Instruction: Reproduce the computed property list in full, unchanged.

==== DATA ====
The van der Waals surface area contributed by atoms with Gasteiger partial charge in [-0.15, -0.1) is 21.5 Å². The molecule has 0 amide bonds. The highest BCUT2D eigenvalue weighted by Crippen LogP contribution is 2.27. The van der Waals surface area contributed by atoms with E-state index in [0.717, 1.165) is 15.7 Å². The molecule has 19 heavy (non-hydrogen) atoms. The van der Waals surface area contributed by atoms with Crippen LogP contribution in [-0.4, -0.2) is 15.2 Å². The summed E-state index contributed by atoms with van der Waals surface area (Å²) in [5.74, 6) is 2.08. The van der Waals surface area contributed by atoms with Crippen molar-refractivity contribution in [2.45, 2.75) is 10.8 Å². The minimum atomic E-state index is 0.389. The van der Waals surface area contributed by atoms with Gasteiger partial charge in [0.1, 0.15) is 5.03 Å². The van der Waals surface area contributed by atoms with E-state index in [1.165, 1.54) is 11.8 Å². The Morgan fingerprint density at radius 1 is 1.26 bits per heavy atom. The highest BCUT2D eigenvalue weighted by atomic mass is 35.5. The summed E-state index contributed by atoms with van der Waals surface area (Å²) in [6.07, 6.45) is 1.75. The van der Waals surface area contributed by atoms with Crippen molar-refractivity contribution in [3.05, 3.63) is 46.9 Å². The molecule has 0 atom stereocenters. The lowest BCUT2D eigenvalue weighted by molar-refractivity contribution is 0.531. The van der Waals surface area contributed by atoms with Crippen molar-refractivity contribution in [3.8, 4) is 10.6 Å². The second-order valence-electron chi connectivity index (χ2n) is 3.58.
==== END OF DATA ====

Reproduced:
The van der Waals surface area contributed by atoms with Gasteiger partial charge in [-0.15, -0.1) is 21.5 Å². The molecule has 0 amide bonds. The highest BCUT2D eigenvalue weighted by Crippen LogP contribution is 2.27. The van der Waals surface area contributed by atoms with E-state index in [0.717, 1.165) is 15.7 Å². The molecule has 19 heavy (non-hydrogen) atoms. The van der Waals surface area contributed by atoms with Crippen LogP contribution in [-0.4, -0.2) is 15.2 Å². The summed E-state index contributed by atoms with van der Waals surface area (Å²) in [5.74, 6) is 2.08. The van der Waals surface area contributed by atoms with Crippen molar-refractivity contribution in [2.45, 2.75) is 10.8 Å². The minimum atomic E-state index is 0.389. The van der Waals surface area contributed by atoms with Gasteiger partial charge in [0.1, 0.15) is 5.03 Å². The van der Waals surface area contributed by atoms with E-state index in [1.165, 1.54) is 11.8 Å². The Morgan fingerprint density at radius 1 is 1.26 bits per heavy atom. The highest BCUT2D eigenvalue weighted by atomic mass is 35.5. The summed E-state index contributed by atoms with van der Waals surface area (Å²) in [6.07, 6.45) is 1.75. The van der Waals surface area contributed by atoms with Crippen molar-refractivity contribution in [3.05, 3.63) is 46.9 Å². The molecule has 0 atom stereocenters. The lowest BCUT2D eigenvalue weighted by molar-refractivity contribution is 0.531. The van der Waals surface area contributed by atoms with Crippen molar-refractivity contribution in [3.8, 4) is 10.6 Å². The second-order valence-electron chi connectivity index (χ2n) is 3.58.